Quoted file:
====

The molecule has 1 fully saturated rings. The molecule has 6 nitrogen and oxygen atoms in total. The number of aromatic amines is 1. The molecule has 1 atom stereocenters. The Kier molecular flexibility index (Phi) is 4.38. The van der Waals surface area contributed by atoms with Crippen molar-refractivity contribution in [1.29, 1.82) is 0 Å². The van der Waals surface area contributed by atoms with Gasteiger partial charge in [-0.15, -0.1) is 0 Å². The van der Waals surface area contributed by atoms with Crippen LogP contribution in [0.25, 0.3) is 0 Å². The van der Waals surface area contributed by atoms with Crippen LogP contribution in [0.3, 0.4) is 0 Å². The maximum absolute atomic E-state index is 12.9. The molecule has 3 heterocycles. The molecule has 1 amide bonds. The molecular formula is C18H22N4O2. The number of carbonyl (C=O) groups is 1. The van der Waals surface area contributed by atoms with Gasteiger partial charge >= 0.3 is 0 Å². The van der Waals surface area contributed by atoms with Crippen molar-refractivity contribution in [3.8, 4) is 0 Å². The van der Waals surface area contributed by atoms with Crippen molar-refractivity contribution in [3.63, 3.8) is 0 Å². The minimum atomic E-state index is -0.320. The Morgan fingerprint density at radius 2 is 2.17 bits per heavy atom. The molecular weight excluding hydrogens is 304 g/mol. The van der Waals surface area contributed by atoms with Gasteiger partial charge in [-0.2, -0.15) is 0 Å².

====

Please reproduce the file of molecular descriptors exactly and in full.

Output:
The molecule has 1 fully saturated rings. The molecule has 6 nitrogen and oxygen atoms in total. The number of aromatic amines is 1. The molecule has 1 atom stereocenters. The Kier molecular flexibility index (Phi) is 4.38. The van der Waals surface area contributed by atoms with Crippen molar-refractivity contribution in [1.29, 1.82) is 0 Å². The van der Waals surface area contributed by atoms with Gasteiger partial charge in [-0.15, -0.1) is 0 Å². The van der Waals surface area contributed by atoms with Crippen LogP contribution in [0.25, 0.3) is 0 Å². The van der Waals surface area contributed by atoms with Crippen LogP contribution in [0.3, 0.4) is 0 Å². The maximum absolute atomic E-state index is 12.9. The molecule has 3 heterocycles. The molecule has 1 amide bonds. The molecular formula is C18H22N4O2. The number of carbonyl (C=O) groups is 1. The van der Waals surface area contributed by atoms with Gasteiger partial charge >= 0.3 is 0 Å². The van der Waals surface area contributed by atoms with Crippen molar-refractivity contribution in [3.8, 4) is 0 Å². The van der Waals surface area contributed by atoms with Crippen molar-refractivity contribution in [3.63, 3.8) is 0 Å². The minimum atomic E-state index is -0.320. The Morgan fingerprint density at radius 2 is 2.17 bits per heavy atom. The molecular weight excluding hydrogens is 304 g/mol. The van der Waals surface area contributed by atoms with Gasteiger partial charge in [-0.2, -0.15) is 0 Å².